The Limits of Belief

Most of the time, my life here in the City of Light is a steady but varied melange (French word) of writing, reading, phone calls, emails, meetings, long walks, and casual conversations. But every once in awhile, the routine’s sidewalk-cafe dreaminess is jolted, and I get cranky.

The most recent occasion was marked by a conversation with a young man. He had been referred to me by his uncle, who was having difficulty communicating with his nephew. It was a critical juncture in the 20-something’s life: he was gainfully employed, the paychecks were rolling in, and the money management was not happening, to put it mildly.

My mission, since I chose to accept it, was to talk some sense into the lad. During our phone conversation, I ask a few questions (always a good idea before giving advice). The answers were evasive. Finally, I pinned the young man down and asked him what the problem was with setting a budget, living within his means, and thinking of the future.

“I just don’t believe the things you talk about in your book are really going to help me,” he replied. At this point, I lost my patience.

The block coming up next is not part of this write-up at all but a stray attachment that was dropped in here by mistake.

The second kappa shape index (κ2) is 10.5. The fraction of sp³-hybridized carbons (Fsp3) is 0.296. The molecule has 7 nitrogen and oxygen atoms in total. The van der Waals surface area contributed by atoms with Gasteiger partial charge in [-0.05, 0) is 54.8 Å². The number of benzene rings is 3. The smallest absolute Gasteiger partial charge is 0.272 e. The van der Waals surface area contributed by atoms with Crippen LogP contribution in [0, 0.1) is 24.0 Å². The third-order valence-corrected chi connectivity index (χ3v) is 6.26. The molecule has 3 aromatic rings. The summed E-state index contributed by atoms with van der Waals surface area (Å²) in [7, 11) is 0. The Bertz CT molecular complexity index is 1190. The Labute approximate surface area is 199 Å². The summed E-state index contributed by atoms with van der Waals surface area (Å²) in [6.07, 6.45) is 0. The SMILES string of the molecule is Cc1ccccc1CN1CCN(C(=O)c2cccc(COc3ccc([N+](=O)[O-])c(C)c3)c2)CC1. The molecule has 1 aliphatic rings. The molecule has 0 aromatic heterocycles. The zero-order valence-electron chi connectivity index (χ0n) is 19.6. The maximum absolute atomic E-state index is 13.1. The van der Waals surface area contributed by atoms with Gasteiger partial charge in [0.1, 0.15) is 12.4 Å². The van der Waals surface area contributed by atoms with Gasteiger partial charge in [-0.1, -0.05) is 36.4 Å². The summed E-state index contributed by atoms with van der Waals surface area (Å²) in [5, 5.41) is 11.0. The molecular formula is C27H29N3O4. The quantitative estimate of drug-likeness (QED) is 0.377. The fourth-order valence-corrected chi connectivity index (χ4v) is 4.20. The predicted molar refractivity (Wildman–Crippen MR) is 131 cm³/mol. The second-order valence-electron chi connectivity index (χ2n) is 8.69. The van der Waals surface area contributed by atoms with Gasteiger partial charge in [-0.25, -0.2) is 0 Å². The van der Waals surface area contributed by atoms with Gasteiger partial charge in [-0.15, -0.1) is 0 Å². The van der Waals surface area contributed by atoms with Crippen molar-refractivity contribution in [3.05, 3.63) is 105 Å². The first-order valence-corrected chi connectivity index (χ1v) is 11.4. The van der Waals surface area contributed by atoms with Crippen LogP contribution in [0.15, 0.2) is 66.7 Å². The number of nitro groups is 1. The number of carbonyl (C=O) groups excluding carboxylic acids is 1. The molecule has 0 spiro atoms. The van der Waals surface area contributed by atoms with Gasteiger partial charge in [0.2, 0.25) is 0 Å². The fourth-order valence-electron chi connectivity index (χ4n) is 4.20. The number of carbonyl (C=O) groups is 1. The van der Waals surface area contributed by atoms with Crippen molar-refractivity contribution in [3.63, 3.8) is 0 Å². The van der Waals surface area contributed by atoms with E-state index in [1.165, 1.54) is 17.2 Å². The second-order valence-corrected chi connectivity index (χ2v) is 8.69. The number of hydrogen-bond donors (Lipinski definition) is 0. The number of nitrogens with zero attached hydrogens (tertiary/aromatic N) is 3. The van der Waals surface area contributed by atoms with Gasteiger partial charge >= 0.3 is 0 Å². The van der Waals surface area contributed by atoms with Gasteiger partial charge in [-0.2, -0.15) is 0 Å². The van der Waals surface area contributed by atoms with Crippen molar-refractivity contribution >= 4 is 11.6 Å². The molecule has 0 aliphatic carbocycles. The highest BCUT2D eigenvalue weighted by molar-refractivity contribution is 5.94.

“I really don’t care what you believe. Your belief, or lack thereof, has no bearing on the effectiveness of the principals I advocate.” After that, my memory of what I said is a little foggy because I was more than a little irritated. But I’ll paraphrase…

“If you eat nothing but fast food for a month, you’re going to get sick. It doesn’t matter what you believe. If you go to the gym and lift weights everyday for a year, you’re going to get ripped. It doesn’t matter what you believe. And if you follow the principles I’ve laid out in The Old Money Book, you’re going to reap the benefits in much the same way.

“So I really don’t care what you believe. You just have to decide if you’re going to buckle down and do it. And you’re not.”

Needles to say, the conversation wrapped up fairly quickly after that. I haven’t heard from the young man, or his uncle, since then.

The Old Money philosophy is like whiskey: it can be refined, it can be distilled, and it can be aged. But it’s still whiskey. It’s still strong. It can still burn.

  • BGT

21 thoughts on “The Limits of Belief

  1. Oh the time I have wasted trying to educate the ill informed. They know what they know and they are not interested in the facts.

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  2. Sometimes ideas need time to percolate before they are acted upon. Maybe he needs to get the recklessness out of his system, after which he will have the tools he needs going forward. You may have done some good after all.

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  3. It’s hard to be farsighted and think about how you’re going to fund your retirement when you’re in your twenties, especially if you’re on your own and earning money for the first time. Let’s not forget that not many people, at any stage of life, live by old money principles. I see this as mostly a product of him being in his twenties. I come from an old money family but even I went through a brief phase like this in my twenties. It taught me the importance of living below my means.